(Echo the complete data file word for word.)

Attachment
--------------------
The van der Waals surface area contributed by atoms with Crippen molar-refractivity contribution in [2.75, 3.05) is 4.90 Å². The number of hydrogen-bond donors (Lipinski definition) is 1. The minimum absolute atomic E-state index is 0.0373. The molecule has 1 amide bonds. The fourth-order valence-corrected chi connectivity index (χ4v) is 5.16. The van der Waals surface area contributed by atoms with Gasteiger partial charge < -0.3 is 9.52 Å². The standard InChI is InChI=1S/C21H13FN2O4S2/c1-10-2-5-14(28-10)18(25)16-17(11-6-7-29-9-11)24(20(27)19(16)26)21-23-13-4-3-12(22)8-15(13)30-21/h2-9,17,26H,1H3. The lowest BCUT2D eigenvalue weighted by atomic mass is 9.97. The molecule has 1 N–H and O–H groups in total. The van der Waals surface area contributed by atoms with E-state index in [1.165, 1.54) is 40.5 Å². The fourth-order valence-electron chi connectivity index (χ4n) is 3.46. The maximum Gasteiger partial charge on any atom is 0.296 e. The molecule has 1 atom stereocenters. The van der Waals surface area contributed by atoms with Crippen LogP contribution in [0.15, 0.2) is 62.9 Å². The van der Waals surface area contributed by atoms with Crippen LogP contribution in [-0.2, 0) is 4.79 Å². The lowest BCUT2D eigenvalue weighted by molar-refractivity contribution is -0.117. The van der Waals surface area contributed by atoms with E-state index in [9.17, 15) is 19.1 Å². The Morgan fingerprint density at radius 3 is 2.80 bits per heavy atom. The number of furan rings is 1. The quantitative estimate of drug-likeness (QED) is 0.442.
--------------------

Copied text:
The van der Waals surface area contributed by atoms with Crippen molar-refractivity contribution in [2.75, 3.05) is 4.90 Å². The number of hydrogen-bond donors (Lipinski definition) is 1. The minimum absolute atomic E-state index is 0.0373. The molecule has 1 amide bonds. The fourth-order valence-corrected chi connectivity index (χ4v) is 5.16. The van der Waals surface area contributed by atoms with Gasteiger partial charge < -0.3 is 9.52 Å². The standard InChI is InChI=1S/C21H13FN2O4S2/c1-10-2-5-14(28-10)18(25)16-17(11-6-7-29-9-11)24(20(27)19(16)26)21-23-13-4-3-12(22)8-15(13)30-21/h2-9,17,26H,1H3. The lowest BCUT2D eigenvalue weighted by atomic mass is 9.97. The molecule has 1 N–H and O–H groups in total. The van der Waals surface area contributed by atoms with E-state index in [1.165, 1.54) is 40.5 Å². The fourth-order valence-electron chi connectivity index (χ4n) is 3.46. The maximum Gasteiger partial charge on any atom is 0.296 e. The molecule has 1 atom stereocenters. The van der Waals surface area contributed by atoms with Crippen LogP contribution in [0.15, 0.2) is 62.9 Å². The van der Waals surface area contributed by atoms with Crippen LogP contribution in [-0.2, 0) is 4.79 Å². The lowest BCUT2D eigenvalue weighted by molar-refractivity contribution is -0.117. The van der Waals surface area contributed by atoms with E-state index in [9.17, 15) is 19.1 Å². The Morgan fingerprint density at radius 3 is 2.80 bits per heavy atom. The number of furan rings is 1. The quantitative estimate of drug-likeness (QED) is 0.442.